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LEGO models my own creation MOCpages toys shop Allis-Chalmers WD 45, a 1950s Farm Tractor
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Allis-Chalmers WD 45, a 1950s Farm Tractor
YODA’S SPOILER ALERT: “SOMETHING COMPLETELY DIFFERENT, THIS IS!"
About this creation
With this little project I switched from modeling old aircraft to an old farm tractor. I remember as a pre-teen driving my grandfather’s Allis-Chalmers WD 45 around the family farm, with my watchful father riding beside me (thanks, Dad, you’re so cool).

The popular farm equipment brands could be identified by their color. John Deere was (and still is) green, Farm-All and International Harvester were red, Ford was blue, and Allis-Chalmers equipment was a shiny “Persian Orange” – well, at least as the tractors rolled off the assembly line, before becoming mud-splattered. The photographs here (credit TractorData.com) show what the freshly produced WD 45 model looked like in the “tricycle wheel” version. Over the years Allis-Chalmers sold an estimated 150,000 farm tractors in many models. Quite a few of them are still around. One way you buy this tractor as a model today is as a diecast metal toy made by Ertl of Dyersville, Iowa.

My 1:17 scale model has 155 elements, but half of the elements needed to build this model as pictured are not available from TLG in the color orange. The shallow tread pattern of the rear tires looks a bit wimpy compared to the deep treads on the real tractor tires. (TLG part 23798 has a true tractor tread but it mismatches the scale of this model.) By contrast the front tires of my model have decent grooves for their treads, which (ironically) on the real tractor are smooth by comparison. My limited tire choices compromised fidelity in overall appearance.




The gray TLG axles (pointing forwards and rearwards) deserve comment. On the real tractor these rods provided torque from the engine in order to run the mechanicals that might be attached. Implements attached to the front of the tractor (such as a corn harvester) could be run from the power pick-up above the front wheels. Separate clutches for the drive train and power pick-ups enabled the implements to keep working even when the tractor wasn’t moving, and vice versa.




Tractors towed a variety farm implements – for example, the manure-spreader. After connecting it to the tractor’s towing latch and to the rear power pick-up bar, the manure-spreader would hurl globs of cow-pies over the fields as fertilizer. I have included a picture below of Allis-Chalmer’s version which shows its power-driven augur and rotating spikes that hurled bovine excrement across many a fair farmland. For fun, feel free to make a joke below in the comments about manure-spreaders.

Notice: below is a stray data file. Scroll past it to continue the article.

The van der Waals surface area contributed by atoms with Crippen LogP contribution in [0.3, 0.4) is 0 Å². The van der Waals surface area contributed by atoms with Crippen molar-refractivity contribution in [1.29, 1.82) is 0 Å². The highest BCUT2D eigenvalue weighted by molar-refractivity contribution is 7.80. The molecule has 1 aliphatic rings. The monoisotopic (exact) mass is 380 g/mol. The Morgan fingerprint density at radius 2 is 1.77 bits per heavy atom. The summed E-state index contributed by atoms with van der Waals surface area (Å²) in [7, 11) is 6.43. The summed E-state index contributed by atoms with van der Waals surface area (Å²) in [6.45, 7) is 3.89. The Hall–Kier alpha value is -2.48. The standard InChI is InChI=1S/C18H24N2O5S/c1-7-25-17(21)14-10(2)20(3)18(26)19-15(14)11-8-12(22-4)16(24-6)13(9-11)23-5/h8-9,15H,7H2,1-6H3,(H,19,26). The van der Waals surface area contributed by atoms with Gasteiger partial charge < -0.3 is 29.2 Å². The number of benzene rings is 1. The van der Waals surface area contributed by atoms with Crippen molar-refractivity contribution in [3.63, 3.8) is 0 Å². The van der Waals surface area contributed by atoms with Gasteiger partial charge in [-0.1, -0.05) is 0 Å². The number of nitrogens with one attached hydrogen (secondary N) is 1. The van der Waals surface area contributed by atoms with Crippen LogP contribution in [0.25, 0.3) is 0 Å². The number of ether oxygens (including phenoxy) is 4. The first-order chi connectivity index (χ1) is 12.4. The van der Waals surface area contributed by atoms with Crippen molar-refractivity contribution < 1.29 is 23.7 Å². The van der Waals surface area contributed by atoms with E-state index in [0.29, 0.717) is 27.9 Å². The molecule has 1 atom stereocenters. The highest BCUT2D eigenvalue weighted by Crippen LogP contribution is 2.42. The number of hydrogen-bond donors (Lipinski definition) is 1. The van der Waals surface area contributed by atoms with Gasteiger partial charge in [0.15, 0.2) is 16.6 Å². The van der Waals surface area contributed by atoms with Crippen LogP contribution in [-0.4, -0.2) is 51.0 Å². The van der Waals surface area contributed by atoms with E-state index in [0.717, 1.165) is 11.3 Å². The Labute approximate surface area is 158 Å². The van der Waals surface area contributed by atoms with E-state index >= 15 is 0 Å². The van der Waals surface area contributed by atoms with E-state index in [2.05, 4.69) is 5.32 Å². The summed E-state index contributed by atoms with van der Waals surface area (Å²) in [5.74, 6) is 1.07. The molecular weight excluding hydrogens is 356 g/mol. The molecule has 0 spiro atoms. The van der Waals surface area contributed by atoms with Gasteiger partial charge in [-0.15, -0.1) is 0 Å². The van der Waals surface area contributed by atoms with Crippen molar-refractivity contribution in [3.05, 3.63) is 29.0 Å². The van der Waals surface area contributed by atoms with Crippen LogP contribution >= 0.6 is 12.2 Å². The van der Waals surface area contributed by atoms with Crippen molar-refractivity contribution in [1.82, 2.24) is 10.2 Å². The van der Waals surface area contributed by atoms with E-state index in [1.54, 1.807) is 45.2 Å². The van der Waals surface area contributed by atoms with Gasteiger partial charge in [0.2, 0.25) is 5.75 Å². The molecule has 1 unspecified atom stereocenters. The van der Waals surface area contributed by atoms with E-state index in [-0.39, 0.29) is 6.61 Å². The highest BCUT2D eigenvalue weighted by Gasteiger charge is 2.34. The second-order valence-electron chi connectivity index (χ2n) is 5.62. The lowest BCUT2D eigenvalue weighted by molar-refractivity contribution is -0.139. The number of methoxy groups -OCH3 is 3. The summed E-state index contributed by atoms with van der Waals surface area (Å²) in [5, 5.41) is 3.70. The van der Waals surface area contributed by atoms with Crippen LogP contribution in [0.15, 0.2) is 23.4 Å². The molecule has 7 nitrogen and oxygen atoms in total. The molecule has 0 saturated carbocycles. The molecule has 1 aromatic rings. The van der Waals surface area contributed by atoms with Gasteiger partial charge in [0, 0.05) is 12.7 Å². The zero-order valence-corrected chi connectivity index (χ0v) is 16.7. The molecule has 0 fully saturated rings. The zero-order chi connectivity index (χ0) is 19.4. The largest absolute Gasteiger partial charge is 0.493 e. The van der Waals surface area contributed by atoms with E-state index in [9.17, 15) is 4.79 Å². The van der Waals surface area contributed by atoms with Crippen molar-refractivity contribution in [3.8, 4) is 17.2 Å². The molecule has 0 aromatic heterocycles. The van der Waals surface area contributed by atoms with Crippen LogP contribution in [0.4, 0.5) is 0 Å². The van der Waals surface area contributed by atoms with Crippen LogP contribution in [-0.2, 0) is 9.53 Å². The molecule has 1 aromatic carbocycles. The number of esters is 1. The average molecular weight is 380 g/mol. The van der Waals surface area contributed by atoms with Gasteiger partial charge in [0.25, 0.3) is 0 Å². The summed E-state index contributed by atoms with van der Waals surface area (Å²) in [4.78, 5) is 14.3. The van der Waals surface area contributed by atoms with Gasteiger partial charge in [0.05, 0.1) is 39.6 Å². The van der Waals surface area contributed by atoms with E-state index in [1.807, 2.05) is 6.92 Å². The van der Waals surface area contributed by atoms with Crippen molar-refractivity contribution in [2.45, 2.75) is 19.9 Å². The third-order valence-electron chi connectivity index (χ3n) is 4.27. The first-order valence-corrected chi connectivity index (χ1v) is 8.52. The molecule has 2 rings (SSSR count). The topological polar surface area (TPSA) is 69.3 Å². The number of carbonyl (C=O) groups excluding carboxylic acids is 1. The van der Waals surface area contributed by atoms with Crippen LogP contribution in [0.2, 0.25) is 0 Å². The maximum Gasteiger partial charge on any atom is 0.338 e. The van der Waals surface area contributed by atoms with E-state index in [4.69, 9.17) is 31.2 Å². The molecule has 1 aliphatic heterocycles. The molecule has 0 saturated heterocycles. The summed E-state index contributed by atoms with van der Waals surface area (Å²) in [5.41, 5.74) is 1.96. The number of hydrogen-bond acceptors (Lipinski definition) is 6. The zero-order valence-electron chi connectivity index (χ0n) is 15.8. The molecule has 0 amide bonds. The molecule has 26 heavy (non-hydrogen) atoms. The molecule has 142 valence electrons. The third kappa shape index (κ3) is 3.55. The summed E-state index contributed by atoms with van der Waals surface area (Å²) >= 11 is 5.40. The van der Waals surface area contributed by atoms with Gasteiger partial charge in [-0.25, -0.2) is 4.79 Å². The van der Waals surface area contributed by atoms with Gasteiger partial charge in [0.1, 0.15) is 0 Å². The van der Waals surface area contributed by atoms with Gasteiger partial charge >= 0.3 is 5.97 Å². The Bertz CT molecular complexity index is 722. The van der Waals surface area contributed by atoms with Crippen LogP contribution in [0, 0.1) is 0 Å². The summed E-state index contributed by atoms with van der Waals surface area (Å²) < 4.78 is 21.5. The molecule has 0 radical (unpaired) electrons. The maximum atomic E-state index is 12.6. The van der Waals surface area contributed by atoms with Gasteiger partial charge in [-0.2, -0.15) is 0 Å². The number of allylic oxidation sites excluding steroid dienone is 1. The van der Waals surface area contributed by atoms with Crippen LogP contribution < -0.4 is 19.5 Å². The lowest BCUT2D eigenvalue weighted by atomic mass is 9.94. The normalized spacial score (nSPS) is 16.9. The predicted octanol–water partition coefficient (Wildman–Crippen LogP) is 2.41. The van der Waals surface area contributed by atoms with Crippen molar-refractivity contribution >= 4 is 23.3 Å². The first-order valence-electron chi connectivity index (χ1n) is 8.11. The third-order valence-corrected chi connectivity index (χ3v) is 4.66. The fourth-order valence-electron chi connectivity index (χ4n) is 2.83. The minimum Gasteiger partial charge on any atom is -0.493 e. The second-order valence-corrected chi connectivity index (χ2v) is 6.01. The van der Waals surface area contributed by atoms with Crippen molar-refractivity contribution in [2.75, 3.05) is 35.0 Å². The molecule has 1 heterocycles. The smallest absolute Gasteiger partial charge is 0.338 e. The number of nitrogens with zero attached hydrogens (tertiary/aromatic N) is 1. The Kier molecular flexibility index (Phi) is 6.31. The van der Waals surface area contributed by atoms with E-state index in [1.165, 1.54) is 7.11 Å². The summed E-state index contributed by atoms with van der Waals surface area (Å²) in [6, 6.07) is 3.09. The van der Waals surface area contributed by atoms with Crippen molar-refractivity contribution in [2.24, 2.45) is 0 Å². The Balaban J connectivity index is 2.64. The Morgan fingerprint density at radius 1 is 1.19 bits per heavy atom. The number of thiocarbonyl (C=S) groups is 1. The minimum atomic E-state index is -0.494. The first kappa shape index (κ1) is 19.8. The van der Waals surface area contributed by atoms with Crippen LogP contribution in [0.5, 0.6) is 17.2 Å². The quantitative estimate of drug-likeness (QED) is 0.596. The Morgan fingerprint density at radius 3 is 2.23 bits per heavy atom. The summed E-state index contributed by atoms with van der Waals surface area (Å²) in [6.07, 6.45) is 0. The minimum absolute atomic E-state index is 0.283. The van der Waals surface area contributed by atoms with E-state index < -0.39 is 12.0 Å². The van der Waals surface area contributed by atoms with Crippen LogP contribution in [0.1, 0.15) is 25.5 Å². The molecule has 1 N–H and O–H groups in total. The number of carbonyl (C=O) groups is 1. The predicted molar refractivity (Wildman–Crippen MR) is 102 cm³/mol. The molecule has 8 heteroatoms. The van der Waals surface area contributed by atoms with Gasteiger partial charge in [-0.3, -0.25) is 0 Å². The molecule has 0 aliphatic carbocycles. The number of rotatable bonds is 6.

Thanks for visiting!



Comments

 I made it 
  June 10, 2018
Quoting Gabor Pauler If I were a farmer I was concerned about 3 separate tracks of the machine instead of 2 ones by conventional tractors: it can destroy more plants moving on the field, or you can plant only narrower rows. But I gues that the turning radius of it with tifferetial braking was unbeatable compared to conventional tractors.
Thanks, Dr. Pauler. While doing my online research, I was surprised to see a function on this tractor my family never showed me. The distance separating the rear wheels is variable. While the tractor is stationary, the rear wheels can spin on their hubs to achieve a wider stance, which can address the issue you raise about wheels running over the plantings. There’s a video clip of it at 6:10 here at: https://www.youtube.com/watch?v=cYH3q9nJ-fc. (The YouTube video is called “1950’s Allis-Chalmers promotional film for WD-45 tractors.”). It would be quite a challenge to replicate that function in Lego! This model of tractor also had a version with front wheels separated at the same distance as the rear. The promotional film highlights a number of engineering design features meant for the convenience of farmers.
 I like it 
  June 10, 2018
If I were a farmer I was concerned about 3 separate tracks of the machine instead of 2 ones by conventional tractors: it can destroy more plants moving on the field, or you can plant only narrower rows. But I gues that the turning radius of it with tifferetial braking was unbeatable compared to conventional tractors.
 
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The background images used on this page are © Todd Lehman,
available at http://www.lugnet.com/fibblesnork/lego/backgrounds/


LEGO models my own creation MOCpages toys shop Allis-Chalmers WD 45, a 1950s Farm Tractor


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